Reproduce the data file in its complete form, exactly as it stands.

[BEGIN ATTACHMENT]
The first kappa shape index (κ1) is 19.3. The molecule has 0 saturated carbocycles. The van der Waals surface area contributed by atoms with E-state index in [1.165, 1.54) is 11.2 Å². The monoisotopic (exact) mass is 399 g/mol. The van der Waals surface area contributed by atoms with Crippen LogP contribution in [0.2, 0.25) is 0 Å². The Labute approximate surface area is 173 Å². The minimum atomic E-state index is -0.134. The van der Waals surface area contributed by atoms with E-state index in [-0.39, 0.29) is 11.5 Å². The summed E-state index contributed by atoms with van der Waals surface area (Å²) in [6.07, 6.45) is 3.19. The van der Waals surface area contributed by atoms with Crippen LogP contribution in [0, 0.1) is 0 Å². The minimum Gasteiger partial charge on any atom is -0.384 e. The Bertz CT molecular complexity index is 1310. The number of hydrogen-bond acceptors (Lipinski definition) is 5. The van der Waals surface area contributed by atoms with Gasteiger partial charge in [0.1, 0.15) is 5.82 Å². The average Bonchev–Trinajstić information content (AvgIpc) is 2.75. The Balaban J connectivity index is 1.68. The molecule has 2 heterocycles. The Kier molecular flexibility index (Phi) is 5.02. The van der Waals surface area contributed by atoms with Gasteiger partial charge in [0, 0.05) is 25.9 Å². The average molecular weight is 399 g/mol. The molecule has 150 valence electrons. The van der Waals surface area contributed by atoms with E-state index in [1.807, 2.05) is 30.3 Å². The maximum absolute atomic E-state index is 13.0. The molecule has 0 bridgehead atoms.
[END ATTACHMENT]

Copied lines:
The first kappa shape index (κ1) is 19.3. The molecule has 0 saturated carbocycles. The van der Waals surface area contributed by atoms with E-state index in [1.165, 1.54) is 11.2 Å². The monoisotopic (exact) mass is 399 g/mol. The van der Waals surface area contributed by atoms with Crippen LogP contribution in [0.2, 0.25) is 0 Å². The Labute approximate surface area is 173 Å². The minimum atomic E-state index is -0.134. The van der Waals surface area contributed by atoms with E-state index in [-0.39, 0.29) is 11.5 Å². The summed E-state index contributed by atoms with van der Waals surface area (Å²) in [6.07, 6.45) is 3.19. The van der Waals surface area contributed by atoms with Crippen LogP contribution in [0, 0.1) is 0 Å². The minimum Gasteiger partial charge on any atom is -0.384 e. The Bertz CT molecular complexity index is 1310. The number of hydrogen-bond acceptors (Lipinski definition) is 5. The van der Waals surface area contributed by atoms with Gasteiger partial charge in [0.1, 0.15) is 5.82 Å². The average Bonchev–Trinajstić information content (AvgIpc) is 2.75. The Balaban J connectivity index is 1.68. The molecule has 2 heterocycles. The Kier molecular flexibility index (Phi) is 5.02. The van der Waals surface area contributed by atoms with Gasteiger partial charge in [0, 0.05) is 25.9 Å². The average molecular weight is 399 g/mol. The molecule has 150 valence electrons. The van der Waals surface area contributed by atoms with E-state index in [1.807, 2.05) is 30.3 Å². The maximum absolute atomic E-state index is 13.0. The molecule has 0 bridgehead atoms.